This post will probably only interest dyers who use an iron indigo vat, or a 1-2-3 vat as Michel Garcia calls it.
The iron vat is a great one. It requires very little maintenance. The blues you can get are deep and rich. The vat stays at room temperature so you can use clay or rice resists without fear of them boiling away. The downside is that it's got a ph of about 11 and needs to be soaked in an acid bath to get the ph down. Iron is used as a mordant with vegetable dyes to "sadden" them. You can get gorgeous warm tones that are a bit drab and toned down. In the indigo vat this makes your whites a bit dingy, and your blues a bit dusty.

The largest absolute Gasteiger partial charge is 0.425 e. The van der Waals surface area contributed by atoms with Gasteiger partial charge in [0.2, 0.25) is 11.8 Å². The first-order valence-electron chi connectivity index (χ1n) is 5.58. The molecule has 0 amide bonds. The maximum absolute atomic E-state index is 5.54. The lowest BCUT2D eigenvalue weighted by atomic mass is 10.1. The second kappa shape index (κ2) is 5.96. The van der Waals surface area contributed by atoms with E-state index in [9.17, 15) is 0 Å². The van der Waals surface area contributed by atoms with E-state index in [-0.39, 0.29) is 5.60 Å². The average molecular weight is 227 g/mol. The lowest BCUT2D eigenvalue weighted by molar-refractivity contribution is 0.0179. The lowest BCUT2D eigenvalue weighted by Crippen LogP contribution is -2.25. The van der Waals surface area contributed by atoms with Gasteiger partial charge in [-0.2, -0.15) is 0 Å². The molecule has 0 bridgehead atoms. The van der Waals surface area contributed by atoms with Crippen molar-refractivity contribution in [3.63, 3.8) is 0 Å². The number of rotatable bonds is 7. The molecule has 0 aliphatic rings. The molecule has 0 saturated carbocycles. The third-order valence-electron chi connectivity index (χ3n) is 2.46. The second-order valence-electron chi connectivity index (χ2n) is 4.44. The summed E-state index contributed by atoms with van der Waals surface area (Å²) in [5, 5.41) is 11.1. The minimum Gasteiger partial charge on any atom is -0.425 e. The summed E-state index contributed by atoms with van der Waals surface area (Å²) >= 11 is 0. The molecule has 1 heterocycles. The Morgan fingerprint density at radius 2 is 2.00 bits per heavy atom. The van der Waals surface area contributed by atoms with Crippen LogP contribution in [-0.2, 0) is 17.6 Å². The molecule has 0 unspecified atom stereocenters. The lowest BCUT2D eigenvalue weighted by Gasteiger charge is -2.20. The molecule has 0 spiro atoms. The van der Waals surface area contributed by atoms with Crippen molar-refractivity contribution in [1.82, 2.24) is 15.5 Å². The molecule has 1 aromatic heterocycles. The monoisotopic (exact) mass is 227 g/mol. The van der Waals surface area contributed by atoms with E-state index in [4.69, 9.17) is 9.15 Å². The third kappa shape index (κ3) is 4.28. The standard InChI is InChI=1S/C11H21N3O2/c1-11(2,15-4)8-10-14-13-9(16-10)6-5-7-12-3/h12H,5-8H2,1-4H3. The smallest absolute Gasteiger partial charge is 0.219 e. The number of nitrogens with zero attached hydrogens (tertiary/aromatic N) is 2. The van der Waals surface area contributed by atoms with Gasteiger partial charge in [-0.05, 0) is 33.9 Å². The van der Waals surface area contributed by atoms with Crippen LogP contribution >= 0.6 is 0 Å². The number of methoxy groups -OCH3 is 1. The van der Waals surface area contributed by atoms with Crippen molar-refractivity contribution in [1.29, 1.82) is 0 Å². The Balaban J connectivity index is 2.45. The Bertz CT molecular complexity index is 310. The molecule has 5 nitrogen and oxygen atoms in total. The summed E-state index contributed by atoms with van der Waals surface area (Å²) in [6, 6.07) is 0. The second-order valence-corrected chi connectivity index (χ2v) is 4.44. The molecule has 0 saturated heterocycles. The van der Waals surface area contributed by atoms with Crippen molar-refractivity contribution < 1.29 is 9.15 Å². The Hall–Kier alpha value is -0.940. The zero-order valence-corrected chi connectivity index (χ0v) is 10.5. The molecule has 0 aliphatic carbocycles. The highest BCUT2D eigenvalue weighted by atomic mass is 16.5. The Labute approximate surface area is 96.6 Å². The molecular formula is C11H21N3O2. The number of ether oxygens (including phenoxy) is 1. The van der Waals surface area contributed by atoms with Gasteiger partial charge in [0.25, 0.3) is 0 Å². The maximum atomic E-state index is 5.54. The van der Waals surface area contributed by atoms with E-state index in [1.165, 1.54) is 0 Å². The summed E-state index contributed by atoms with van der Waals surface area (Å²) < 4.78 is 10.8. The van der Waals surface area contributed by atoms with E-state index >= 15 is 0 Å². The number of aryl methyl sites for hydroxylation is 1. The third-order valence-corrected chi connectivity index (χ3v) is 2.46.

After 20 minutes in a pot of hot water (ideally boiling, but I'm often lazy) the whites are clear and the blues are keyed up and vibrant. And the rinse water, which started out clear, looks like this. I did 4 loads in the bucket today, so it's murkier than usual, but it's pretty remarkable that this came out of the dyed fabric that looked pretty white. The good thing is that you don't need to do the rinse immediately. As pieces come out of the vat I toss them in a basket and periodically take a sunny morning, like today, and have a rinse session. I use a white construction bucket, hottest tap water and a few shakes of citric acid. I test to be sure the ph is around 4 or 5, although you can tell if it's working by whether the rinse water takes on the iron color after a few minutes. Some things I'm very specific about weighing and measuring. When eyeballing works, I'm all for it. I let the pieces soak in the acid rinsevfor about 20 minutes and then rinse them in clear water. S